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Children in the workforce. Giovanni Verga’s denunciation in “Rosso Malpelo”

Date:

10/20/2022


Children in the workforce. Giovanni Verga’s denunciation in “Rosso Malpelo”

logo settimana della lingua nuovoLecture by Dr Annamaria Pagliaro (Monash University, Melbourne)

2022 Week of the Italian Language in the World

The Week of the Italian Language in the World reaches its 22nd edition this year. The global event strongly supported by the Ministry of Foreign Affairs and International Cooperation, presents multiple events organized by the network of Italian Cultural Institutes spread over the five continents, in collaboration with all the actors of the Sistema Paese and is characterized by a theme that changes every year.

The theme for 2022 is L’italiano e i giovani. Come scusa? Non ti followo, a linguistic hybrid which expresses the wish to explore the ways in which languages and communication tools are evolving through the new generations.

In 2022, on the other hand, we commemorate the 100th anniversary of the death of the great Sicilian author Giovanni Verga. Therosso malpelo Institute has thus decided to bring the Verga commemoration together with the theme of the Week of the Italian Language and is pleased to present, among the various events organized by the Institute, a lecture by Dr Annamaria Pagliaro of Monash University in Melbourne entitled Children in the workforce. Giovanni Verga’s denunciation in Rosso Malpelo.

“He had red hair because he was a mean and bad boy who promised to turn into a first-rate scoundrel.”. This presentation explores Giovanni Verga’s representation of the Italian South by focusing on one of his most successful short stories from his collection Vita dei campi (1880), Rosso Malpelo. A major 19th century Italian naturalist writer, Verga brings to Italian literature extremely modern narrative strategies, a revolutionary use of language and compelling controversial themes, such as in this particular case, the exploitation of children in sulphur mines in Sicily. Through the psychological portrait of a young child, the author explores a particularly Darwinian vision of the struggles for survival and the mechanism of social organisation in a very impoverished rural setting. Taking into account some key issues pertaining to the critical reception of Verga’s work, it will consider the extent to which Verga’s short story can be considered a denunciation from the South to the newly united Italian Kingdom of the inadequate social conditions affecting Sicily.

annamaria pagliaroAnnamaria Pagliaro is Senior Lecturer in Italian Studies at Monash University. She was Academic Director of the Monash University Center of Prato from 2005 to 2008 as well as a member of the first working group for the establishment of the Center itself. A collaboration that continues as a member of the Advisory Group. She also coordinates and teaches the Italian Studies Course in Prato in the months of January and February. Before joining Monash University in 1991, she taught at La Trobe University and the University of Melbourne. She completed a Master of Arts and a PhD from the University of Melbourne. Her research and supervision interests spans from Italian literature of the nineteenth and early twentieth centuries to literary theory, gender studies and Italian theater. She has published extensively on the development of the 19th century novel, from Italian Verismo to Modernism. She is a member of the editorial board of the Melbourne-based magazine Spunti e Ricerche and has edited several volumes for the magazine Annali della Fondazione Verga.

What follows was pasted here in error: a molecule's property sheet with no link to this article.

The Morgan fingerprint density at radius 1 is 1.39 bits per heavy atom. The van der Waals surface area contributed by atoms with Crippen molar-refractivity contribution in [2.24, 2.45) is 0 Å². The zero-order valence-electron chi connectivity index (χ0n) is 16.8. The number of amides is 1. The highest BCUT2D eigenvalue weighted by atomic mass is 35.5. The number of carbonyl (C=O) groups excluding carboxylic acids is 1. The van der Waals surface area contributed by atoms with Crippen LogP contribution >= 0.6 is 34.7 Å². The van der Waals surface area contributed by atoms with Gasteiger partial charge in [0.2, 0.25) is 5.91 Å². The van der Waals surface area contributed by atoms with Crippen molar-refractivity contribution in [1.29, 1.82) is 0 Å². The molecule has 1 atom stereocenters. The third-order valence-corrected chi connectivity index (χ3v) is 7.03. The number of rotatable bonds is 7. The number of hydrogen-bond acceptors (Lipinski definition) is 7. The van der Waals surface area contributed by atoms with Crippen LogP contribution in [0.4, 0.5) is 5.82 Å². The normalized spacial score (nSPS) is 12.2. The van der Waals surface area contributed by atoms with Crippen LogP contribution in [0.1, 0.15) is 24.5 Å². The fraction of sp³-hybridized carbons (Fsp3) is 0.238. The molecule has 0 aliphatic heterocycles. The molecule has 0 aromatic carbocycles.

Giovanni Verga (Catania, 02/09/1840 - Catania, 27/01/1922) was an Italian writer, playwright and senator, considered the greatest exponent of the literary current of Verismo. Of noble birth, he lived in an environment of liberal traditions. He initially devoted himself to writing adventurous novels on the influence of the works of Dumas (father) and later to others of passionate subject including History of a Blackcap which met with some success. He moved to Florence in 1869 and 3 years later to Milan where he frequented literary circles meeting Arrigo Boito and Giuseppe Giacosa. With the novella Nedda his conversion to Verismo took place and led him to write in 1881 his most complete work I Malavoglia which together with Mastro don Gesualdo of 1889 constitute two of the most remarkable novels of Italian literature. Verga's new veristic conception placed the hinge of the literary work on the "disappearance" ofmacquarie logo the author, making sure that in the narration the facts develop by themselves, as if by spontaneous necessity. Verga's language is rough and bare as a reflection of the world it represents, made up of both poor people like in I Malavoglia, and wealthy people like Mastro don Gesualdo, all of whom are "vanquished" in the daily struggle of life. The writer also dealt with the theater, writing some of his short stories, the most famous of which is Cavalleria rusticana, which was later set to music by Pietro Mascagni. Verga became Senator of the Kingdom of Italy in 1920 upon the appointment of King Vittorio Emanuele III.

Free entry. Limited seats.

Booking essential: www.eventbrite.com.au

ZOOM link: https://macquarie.zoom.us/j/84516523224

Information

Date: Thursday, October 20, 2022

Time: At 3:30 pm

Organized by : Macquarie University

In collaboration with : Istituto Italiano di Cultura

Entrance : Free


Location:

Macquarie University, Room C120-121, 25 Wally's Wa

1382